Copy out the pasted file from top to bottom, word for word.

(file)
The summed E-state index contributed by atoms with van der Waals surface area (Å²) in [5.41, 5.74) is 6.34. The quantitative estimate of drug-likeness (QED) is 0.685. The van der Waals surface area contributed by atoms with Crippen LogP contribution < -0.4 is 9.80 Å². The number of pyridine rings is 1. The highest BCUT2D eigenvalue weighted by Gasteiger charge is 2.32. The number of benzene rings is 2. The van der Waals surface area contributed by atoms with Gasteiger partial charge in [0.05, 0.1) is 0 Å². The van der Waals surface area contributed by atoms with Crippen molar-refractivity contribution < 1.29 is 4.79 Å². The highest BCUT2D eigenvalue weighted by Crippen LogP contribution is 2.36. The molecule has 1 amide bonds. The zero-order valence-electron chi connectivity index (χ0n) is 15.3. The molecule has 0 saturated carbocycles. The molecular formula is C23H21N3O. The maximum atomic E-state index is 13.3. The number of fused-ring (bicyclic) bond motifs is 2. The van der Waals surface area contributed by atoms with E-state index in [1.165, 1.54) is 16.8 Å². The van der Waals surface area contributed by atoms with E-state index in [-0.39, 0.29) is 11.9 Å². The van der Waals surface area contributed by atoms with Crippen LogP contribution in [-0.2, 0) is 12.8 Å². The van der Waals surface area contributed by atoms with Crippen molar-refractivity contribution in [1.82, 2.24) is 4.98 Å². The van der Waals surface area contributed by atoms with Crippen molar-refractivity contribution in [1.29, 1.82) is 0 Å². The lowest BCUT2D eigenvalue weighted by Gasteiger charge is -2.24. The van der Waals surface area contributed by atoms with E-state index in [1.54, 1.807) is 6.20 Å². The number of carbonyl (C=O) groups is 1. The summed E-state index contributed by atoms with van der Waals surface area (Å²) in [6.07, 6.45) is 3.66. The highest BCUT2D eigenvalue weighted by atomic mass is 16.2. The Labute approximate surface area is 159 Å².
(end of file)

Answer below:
The summed E-state index contributed by atoms with van der Waals surface area (Å²) in [5.41, 5.74) is 6.34. The quantitative estimate of drug-likeness (QED) is 0.685. The van der Waals surface area contributed by atoms with Crippen LogP contribution < -0.4 is 9.80 Å². The number of pyridine rings is 1. The highest BCUT2D eigenvalue weighted by Gasteiger charge is 2.32. The number of benzene rings is 2. The van der Waals surface area contributed by atoms with Gasteiger partial charge in [0.05, 0.1) is 0 Å². The van der Waals surface area contributed by atoms with Crippen molar-refractivity contribution < 1.29 is 4.79 Å². The highest BCUT2D eigenvalue weighted by Crippen LogP contribution is 2.36. The molecule has 1 amide bonds. The zero-order valence-electron chi connectivity index (χ0n) is 15.3. The molecule has 0 saturated carbocycles. The molecular formula is C23H21N3O. The maximum atomic E-state index is 13.3. The number of fused-ring (bicyclic) bond motifs is 2. The van der Waals surface area contributed by atoms with E-state index in [1.165, 1.54) is 16.8 Å². The van der Waals surface area contributed by atoms with E-state index in [-0.39, 0.29) is 11.9 Å². The van der Waals surface area contributed by atoms with Crippen LogP contribution in [-0.2, 0) is 12.8 Å². The van der Waals surface area contributed by atoms with Crippen molar-refractivity contribution in [1.82, 2.24) is 4.98 Å². The van der Waals surface area contributed by atoms with Crippen molar-refractivity contribution in [1.29, 1.82) is 0 Å². The lowest BCUT2D eigenvalue weighted by Gasteiger charge is -2.24. The van der Waals surface area contributed by atoms with E-state index in [1.54, 1.807) is 6.20 Å². The number of carbonyl (C=O) groups is 1. The summed E-state index contributed by atoms with van der Waals surface area (Å²) in [6.07, 6.45) is 3.66. The highest BCUT2D eigenvalue weighted by atomic mass is 16.2. The Labute approximate surface area is 159 Å².